First trip to Burkina in 2012.
The mood on this trip is first sadness. We have been following and trying to help (mainly Eugénie) the health problem of a person close to us. We are now here and it is to find out that Arnaud(42) only has weeks to live. Two months ago, from The Netherlands with the bit of information we had, it was already clear that the cancer was too advanced to be cured, especially with the available therapy in Burkina Faso. What is really frustrating is the arrogance and the incompetence of some of the medical doctors here. We knew that it was difficult to find a doctor, so you cannot be choosy if you find one. Unfortunately it looks that it is better not to see the doctor than to see some of them. When one of those doctors is a “professor”, chef de Clinique and teacher of young doctors it is even worse. A lot of people we talked to know about this “incompetent” doctor, but nobody does anything about it. Anyway thanks to think about Arnaud and his family.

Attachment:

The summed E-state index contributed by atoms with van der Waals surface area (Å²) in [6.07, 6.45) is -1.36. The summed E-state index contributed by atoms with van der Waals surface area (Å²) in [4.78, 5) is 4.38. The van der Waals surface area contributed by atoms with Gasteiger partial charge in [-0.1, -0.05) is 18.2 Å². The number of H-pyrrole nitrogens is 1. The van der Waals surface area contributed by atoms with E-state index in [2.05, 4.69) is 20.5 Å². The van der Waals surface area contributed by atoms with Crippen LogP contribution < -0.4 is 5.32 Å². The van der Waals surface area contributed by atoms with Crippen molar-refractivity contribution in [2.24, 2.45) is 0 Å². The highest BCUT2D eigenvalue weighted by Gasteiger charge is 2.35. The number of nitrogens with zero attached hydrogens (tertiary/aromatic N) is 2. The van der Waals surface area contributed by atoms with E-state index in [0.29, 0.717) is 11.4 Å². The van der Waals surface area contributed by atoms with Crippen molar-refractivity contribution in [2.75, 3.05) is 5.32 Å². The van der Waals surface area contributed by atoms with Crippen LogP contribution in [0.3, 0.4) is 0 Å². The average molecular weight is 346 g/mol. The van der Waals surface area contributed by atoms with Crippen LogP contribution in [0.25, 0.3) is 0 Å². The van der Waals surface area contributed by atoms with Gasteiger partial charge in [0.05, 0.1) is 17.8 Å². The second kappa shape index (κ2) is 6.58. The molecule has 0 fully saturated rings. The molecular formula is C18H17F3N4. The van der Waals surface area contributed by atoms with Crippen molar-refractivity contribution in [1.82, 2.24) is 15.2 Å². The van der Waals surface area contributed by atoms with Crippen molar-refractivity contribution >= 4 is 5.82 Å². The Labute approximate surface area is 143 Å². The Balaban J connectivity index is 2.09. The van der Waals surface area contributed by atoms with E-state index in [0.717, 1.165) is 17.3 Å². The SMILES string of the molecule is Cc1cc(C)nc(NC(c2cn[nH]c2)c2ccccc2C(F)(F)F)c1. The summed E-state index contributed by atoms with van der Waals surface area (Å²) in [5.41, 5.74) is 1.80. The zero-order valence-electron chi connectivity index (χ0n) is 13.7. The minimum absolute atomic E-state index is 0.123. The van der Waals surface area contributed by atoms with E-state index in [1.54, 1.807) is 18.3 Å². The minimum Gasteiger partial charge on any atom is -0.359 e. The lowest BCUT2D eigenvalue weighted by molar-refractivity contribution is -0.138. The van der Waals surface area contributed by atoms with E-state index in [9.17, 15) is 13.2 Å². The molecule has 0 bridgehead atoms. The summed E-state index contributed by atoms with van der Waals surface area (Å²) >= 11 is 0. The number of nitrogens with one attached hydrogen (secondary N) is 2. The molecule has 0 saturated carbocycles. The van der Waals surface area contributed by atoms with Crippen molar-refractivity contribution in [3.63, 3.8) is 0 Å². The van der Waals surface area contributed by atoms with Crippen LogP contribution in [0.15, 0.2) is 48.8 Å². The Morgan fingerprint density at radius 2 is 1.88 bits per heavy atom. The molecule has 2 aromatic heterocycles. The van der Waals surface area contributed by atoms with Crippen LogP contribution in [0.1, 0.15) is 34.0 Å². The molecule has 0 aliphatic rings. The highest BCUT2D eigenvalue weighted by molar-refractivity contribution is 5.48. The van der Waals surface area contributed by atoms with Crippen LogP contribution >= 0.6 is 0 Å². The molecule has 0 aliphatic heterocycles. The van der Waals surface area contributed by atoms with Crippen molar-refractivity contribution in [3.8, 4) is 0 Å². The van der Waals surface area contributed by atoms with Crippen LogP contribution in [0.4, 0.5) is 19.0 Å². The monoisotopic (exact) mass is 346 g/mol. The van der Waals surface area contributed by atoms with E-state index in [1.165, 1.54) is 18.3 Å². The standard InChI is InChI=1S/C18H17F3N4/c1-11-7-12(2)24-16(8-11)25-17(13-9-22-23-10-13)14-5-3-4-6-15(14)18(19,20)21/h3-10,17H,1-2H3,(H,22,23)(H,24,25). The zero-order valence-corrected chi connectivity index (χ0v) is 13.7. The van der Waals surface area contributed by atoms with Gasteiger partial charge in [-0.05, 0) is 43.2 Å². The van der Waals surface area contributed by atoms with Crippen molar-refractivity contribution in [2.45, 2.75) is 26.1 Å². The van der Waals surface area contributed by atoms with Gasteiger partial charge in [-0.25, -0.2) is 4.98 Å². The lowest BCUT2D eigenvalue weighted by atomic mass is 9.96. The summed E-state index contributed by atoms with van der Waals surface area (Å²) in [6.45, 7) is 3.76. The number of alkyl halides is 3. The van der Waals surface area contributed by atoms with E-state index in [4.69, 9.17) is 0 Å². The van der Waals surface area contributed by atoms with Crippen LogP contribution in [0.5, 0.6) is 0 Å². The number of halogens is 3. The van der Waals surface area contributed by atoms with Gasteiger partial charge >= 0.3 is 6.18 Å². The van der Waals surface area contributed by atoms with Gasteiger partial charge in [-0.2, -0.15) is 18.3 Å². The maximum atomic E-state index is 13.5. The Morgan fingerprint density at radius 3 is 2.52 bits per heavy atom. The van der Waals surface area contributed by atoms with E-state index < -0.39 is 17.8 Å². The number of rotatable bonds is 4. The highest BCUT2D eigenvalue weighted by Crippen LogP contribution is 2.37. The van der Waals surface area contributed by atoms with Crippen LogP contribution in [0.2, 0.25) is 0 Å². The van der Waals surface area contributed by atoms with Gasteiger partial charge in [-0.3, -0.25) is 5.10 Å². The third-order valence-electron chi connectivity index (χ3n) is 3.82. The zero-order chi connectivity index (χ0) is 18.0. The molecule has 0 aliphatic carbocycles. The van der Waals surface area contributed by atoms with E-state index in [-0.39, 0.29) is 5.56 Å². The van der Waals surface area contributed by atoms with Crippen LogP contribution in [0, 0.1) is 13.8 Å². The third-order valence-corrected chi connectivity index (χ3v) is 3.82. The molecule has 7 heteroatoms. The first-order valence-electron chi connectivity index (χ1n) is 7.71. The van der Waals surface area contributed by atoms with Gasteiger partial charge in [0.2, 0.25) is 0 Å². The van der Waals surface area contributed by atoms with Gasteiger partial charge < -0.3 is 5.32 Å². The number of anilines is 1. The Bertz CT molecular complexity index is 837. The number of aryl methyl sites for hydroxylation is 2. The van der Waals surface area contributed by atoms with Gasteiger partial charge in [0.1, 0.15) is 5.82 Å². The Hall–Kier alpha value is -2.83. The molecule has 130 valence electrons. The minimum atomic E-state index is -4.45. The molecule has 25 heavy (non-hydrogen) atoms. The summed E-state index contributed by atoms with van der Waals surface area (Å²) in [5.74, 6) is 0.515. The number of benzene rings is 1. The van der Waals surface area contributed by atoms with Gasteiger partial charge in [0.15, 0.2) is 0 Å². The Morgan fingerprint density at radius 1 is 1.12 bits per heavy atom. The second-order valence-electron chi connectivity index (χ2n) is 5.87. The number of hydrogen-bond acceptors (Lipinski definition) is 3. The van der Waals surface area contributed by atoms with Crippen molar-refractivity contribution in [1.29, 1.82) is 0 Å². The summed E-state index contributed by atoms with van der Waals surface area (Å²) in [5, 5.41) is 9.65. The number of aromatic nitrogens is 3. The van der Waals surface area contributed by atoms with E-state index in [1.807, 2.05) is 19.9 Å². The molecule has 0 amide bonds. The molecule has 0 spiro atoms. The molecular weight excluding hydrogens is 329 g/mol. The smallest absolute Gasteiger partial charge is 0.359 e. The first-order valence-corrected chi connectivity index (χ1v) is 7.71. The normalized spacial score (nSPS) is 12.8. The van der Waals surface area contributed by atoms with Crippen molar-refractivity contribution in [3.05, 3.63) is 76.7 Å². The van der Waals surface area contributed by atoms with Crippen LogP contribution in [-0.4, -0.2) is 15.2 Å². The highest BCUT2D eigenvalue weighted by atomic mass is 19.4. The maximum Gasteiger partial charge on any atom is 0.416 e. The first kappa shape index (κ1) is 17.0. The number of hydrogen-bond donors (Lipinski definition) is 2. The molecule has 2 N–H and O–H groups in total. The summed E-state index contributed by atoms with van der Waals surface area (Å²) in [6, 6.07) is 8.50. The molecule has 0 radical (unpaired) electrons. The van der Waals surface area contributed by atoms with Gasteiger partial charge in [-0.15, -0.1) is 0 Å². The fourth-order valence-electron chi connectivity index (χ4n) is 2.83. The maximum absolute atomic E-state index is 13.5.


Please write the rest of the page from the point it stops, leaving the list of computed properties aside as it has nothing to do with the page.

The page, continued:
Eugénie is fully involved in helping Lydie and Arnaud and their 5 children (3 of their own and 2 from a deceased brother). By keeping busy with the ASAP activities I can balance the sadness with hope. May be one day some of the scholarship holders will be doctors who do not think that they are gods, but just normal people helping others?